GSK looking to build gamification into pharmacy digital experience

The coming together of healthcare giants Glaxo Smith Kline and Novartis to create a consumer health care division will see the company trying new digital ideas in stores, including gamifying the retail experience.


The creation of the joint division by the companies earlier this year is being used as an opportunity for GSK and Novartis to take a fresh look at in-store engagement by customers, GSK’s head of respiratory, skin and GI marketing told Mumbrella.

“At GSK we are now putting a huge amount of focus on digital,” Charissa King said.

“Obviously healthcare is something that’s incredibly important for consumers and it shows in the way they engage online. One-in-20 Google searches is about healthcare.

chemist at desk_consumer_healthcare - GSK website“What it means for us is we are increasing our investment in digital marketing, we are up-skilling our people. We have taken the best of legacy Novartis and the best of legacy GSK. We are now looking at new ways, now with the strength and size of the business, to partner with our retailers.”

GSK’s brands include the likes of Panadol, Eno, Horlicks, Sensodyne and Nicabate as well as a suite of prescription products.

King said that retailers had initially been nervous about allowing platforms for digital content into their stores, but were now warming to the idea.

“It’s absolutely an area that they see as critical and I think when this trend first emerged there was probably a little bit of nervousness around for health care, how big could this be and how lasting is the trend going to be,” King said.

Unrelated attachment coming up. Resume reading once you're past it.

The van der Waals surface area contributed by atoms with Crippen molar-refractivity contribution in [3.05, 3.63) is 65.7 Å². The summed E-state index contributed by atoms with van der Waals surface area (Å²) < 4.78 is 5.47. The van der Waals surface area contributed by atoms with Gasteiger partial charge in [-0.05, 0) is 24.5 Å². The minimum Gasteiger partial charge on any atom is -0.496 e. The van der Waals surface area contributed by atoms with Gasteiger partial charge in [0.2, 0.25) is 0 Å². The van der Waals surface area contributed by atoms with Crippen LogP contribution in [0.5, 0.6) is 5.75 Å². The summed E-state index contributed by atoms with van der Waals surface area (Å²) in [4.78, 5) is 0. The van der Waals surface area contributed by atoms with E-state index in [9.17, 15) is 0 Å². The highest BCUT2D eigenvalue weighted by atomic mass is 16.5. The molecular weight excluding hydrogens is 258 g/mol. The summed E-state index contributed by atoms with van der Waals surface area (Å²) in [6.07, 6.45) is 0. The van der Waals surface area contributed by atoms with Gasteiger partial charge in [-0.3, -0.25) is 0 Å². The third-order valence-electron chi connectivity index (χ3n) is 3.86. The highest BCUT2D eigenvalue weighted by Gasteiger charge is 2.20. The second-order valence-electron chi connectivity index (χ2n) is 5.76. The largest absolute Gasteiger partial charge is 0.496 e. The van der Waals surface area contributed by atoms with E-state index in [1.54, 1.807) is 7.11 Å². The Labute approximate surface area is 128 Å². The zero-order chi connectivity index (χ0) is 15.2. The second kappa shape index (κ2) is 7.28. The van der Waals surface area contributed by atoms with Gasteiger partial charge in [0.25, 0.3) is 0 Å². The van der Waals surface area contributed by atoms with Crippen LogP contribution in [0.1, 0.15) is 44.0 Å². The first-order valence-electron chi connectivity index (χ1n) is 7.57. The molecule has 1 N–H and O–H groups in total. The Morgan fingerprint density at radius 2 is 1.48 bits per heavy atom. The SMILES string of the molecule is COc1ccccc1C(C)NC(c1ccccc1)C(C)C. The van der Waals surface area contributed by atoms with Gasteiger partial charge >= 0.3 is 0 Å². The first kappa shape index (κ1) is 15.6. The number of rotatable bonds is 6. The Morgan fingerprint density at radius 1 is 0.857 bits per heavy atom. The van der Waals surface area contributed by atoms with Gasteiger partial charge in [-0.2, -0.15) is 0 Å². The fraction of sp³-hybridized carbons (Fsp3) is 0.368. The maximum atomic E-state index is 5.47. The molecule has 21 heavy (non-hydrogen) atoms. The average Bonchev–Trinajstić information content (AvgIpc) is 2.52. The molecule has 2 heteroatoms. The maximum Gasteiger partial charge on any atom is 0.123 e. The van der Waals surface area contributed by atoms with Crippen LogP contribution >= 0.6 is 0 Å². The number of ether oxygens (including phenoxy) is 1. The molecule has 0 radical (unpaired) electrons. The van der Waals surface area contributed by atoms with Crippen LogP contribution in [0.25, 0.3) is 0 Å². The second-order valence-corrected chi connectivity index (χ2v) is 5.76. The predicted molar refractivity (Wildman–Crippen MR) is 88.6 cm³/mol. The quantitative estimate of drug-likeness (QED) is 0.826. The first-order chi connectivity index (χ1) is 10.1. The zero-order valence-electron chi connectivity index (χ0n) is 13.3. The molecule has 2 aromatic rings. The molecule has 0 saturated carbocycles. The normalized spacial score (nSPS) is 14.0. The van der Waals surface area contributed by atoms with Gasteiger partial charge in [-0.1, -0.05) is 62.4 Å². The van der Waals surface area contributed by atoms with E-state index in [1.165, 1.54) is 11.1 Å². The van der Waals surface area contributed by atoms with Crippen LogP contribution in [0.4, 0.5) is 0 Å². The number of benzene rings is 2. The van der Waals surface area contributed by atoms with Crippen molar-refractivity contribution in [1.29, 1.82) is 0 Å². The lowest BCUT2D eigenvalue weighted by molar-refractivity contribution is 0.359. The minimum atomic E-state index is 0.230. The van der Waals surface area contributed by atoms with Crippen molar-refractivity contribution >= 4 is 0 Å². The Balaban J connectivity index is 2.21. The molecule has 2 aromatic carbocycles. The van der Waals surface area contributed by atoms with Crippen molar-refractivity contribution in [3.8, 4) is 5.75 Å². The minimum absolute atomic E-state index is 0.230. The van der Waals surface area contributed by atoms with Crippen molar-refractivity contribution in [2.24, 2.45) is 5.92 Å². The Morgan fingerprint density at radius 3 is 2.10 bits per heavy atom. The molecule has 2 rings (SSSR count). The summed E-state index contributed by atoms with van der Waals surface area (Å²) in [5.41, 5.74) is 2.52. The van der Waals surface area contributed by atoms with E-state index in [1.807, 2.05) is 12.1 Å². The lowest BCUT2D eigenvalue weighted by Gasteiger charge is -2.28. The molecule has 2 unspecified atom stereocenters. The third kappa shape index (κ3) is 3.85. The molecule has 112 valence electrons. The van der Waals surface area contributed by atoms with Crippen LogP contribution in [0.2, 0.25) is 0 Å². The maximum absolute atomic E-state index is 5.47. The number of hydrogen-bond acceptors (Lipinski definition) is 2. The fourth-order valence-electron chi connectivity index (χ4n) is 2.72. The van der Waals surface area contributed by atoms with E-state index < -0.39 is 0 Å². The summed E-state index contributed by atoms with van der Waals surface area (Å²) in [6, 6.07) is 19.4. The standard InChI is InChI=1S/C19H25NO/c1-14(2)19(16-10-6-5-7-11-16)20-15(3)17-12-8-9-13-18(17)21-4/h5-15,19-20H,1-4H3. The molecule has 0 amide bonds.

“It’s been around a few years now and there is no sign of it going away.”

She said that in order to drive the digital engagement of its brands in stores, GSK would be bringing new partners on board to help deliver on the strategy.

“We are actually looking at partnering with smaller start-up business and leveraging their technology. There are a couple of things that we are pitching to retailers for the rest of the year that is really exciting.

“In terms of the consumer experience and how we bring digital innovation and technology it’s not just the ecommerce area it’s also the in-store experience, and I think that is something that isn under-utilised at the moment.”

Among the technologies being considered by GSK are beacon technology that would let brands communicate with customers at the right time and in the right place to enhance the in-store purchase.

One big area the company is now investigating is gamifying the shopping experience.

King said it could prove a crucial step in a space where people were often seeking advice and information about the products they were purchasing while in the store.

“We are looking at how we bring things like gamification technology to the actual shopping moment to help with things like product selection and drive the overall engagement of consumer healthcare,” she said.

“It’s trying to take the best from FMCG, which is all about being fast-paced and being able to connect with those consumers immediately but also the consumer healthcare side of things, which is very much about the regulations and the science that we bring to our brands.

“We are not selling shampoo or confectionary, we are selling medication to people.”

King also said that social, which she introduced to GSK in Australia, was important, but it only worked with specific brands and needed to be treated with care.

“I think social media for us is really important on certain brands where people are looking to have a connection with our brands,” she said.

“We’ve identified those communities which are most important to us. It always can be a double-edged sword but at the same time if you manage those sorts of things properly, then actually with the consumer, it almost restores their faith and trust in the brand.”


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